The Supreme Court, without explanation, ordered a new hearing yesterday on whether home videotaping of television shows is a copyright crime.
A decision on home taping, which has been anxiously anticipated by both the creative community in Hollywood and the rapidly growing home video industry, could have a heavy impact on consumers and industry alike. The court could have authorized home taping, required payment of royalties on video recorders and cassettes or outlawed the machines.
A decision by the Supreme Court was also hoped for by Congress, which had been looking for judicial guidance in this controversial copyright question. Several bills on home taping had been "placed on the back burner," said congressional sources, pending the court's expected ruling today.
However, the court's delay has prompted speculation that Congress may try to move legislation before the court ultimately rules.
"From our point of view, we're going to take this as a signal from the court that Congress should act," said Romano Romani, a legislative director for Sen. Dennis DeConcini (D-Ariz.). "We're going to mount a full-scale attempt to get S. 175 enacted."
The bill, proposed by DeConcini earlier this year, would declare home video taping a "fair use" under existing copyright law and thus exempt from any royalty payments.
The DeConcini bill is opposed to the Home Recording Act of 1983, introduced by Sen. Charles McC. Mathias Jr. (R-Md.), which would impose a royalty fee on video cassette recorders and cassettes that manufacturers would pay and presumably pass on to their customers.
The proceeds would be distributed to film and television producers as compensation for the recording of their copyrighted work. The bill also seeks similar compensation for record companies and artists for songs taped off the radio.
An aide to Mathias on the Senate subcommittee on patents, copyrights and trademarks said the senator will decide "within the next two weeks" whether to press forward with his legislation. "If there is a confluence of pressure from the concerned parties," the aide said, "the odds are good that there will be legislation."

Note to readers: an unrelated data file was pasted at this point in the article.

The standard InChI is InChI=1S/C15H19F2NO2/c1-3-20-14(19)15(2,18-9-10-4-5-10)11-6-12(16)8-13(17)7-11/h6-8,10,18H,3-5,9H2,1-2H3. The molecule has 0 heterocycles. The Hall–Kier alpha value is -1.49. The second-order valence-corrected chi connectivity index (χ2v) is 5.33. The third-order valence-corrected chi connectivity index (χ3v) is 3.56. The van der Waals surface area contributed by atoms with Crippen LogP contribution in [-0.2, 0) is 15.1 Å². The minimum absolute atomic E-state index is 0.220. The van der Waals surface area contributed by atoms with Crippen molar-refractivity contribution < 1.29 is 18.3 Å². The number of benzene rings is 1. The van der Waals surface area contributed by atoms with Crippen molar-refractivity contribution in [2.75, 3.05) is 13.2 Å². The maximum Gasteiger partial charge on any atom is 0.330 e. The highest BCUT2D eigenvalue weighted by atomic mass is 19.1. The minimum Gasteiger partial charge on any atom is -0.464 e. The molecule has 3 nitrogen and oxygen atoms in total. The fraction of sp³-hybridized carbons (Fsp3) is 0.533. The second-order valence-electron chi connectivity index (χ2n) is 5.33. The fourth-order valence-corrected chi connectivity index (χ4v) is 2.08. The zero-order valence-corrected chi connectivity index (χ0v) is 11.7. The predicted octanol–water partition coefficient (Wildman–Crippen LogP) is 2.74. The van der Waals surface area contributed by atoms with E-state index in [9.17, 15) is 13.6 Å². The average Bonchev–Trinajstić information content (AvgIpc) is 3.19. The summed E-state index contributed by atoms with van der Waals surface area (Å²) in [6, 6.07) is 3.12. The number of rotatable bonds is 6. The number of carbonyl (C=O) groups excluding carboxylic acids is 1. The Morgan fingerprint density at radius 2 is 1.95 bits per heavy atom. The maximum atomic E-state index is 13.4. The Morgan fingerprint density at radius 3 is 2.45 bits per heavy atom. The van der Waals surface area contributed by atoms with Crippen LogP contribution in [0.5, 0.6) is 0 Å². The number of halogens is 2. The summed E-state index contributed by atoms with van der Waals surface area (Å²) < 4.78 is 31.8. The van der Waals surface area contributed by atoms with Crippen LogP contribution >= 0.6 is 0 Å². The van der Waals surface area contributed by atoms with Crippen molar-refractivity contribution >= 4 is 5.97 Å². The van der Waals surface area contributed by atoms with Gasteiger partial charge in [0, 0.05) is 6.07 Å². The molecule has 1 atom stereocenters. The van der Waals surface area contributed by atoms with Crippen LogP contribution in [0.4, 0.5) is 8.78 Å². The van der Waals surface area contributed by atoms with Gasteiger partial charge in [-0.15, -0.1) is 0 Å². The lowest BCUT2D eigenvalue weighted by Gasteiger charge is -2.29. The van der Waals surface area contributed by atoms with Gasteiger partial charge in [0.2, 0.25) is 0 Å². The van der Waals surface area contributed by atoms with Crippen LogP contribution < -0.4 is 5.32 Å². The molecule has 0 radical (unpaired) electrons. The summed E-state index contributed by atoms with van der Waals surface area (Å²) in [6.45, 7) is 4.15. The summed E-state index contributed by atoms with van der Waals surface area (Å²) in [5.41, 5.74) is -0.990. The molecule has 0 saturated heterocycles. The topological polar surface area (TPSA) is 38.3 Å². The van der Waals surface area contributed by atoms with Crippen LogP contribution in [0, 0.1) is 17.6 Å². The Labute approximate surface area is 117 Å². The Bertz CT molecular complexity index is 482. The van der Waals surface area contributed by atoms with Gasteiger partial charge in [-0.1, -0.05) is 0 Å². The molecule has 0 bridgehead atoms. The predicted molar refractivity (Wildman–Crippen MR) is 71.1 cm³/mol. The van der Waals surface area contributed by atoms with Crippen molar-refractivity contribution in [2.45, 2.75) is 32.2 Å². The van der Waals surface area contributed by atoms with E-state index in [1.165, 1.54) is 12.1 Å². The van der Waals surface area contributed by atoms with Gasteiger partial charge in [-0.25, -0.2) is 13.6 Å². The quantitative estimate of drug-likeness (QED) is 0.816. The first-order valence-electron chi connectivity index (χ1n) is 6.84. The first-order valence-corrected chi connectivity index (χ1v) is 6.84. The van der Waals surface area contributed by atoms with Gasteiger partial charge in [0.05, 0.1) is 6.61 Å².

The debate then, sources said, will not be on whether consumers should be permitted to tape, but whether they should have to pay a royalty. If so, the key question becomes how much of a royalty. The answer could mean hundreds of millions of dollars to Hollywood.
The home taping case began its journey to the Supreme Court in 1976 when Universal Studios and Walt Disney Productions Co. filed suit against Sony Corp., charging that its "Betamax" videocassette recorder would lead to copyright violations. The two sought damages from Sony.
To the astonishment of many in the legal community, the 9th U.S. Ciruit Court of Appeals in 1981 sided with the movie companies. Legislation immediately emerged in both houses of Congress to exempt video cassette owners. However, when the Supreme Court agreed to hear Sony's appeal in 1982, the bills went into a holding pattern.
Several observers believe that pattern will continue despite the new delay. "The congressional attitude was in the posture of waiting for a Supreme Court decision," said Charles Ferris, the former Federal Communications Commission chairman who is counsel to the Home Recording Rights Coalition, "and I think that will continue."
However, Jack Valenti, president of the Motion Picture Association of America and one of the more ardent supporters of video cassette royalties, said, "We are going to push forward on this full-throttle. When this suit was filed, there were 30,000 video cassette recorders in this country; by the end of this year, there will be 9 million. Every day that passes is a day of loss for creative people."
The Betamax debate is part of the larger question of how new technologies have eroded existing perceptions of copyright law. Later this month, the House subcommittee on courts, civil liberties and the administration of justice will hold hearings on copyright and technological change. The hearings are expected to address both the home video recording question as well as copyright issues raised by computers and computer programs, such as unauthorized copying of programs on computer discs.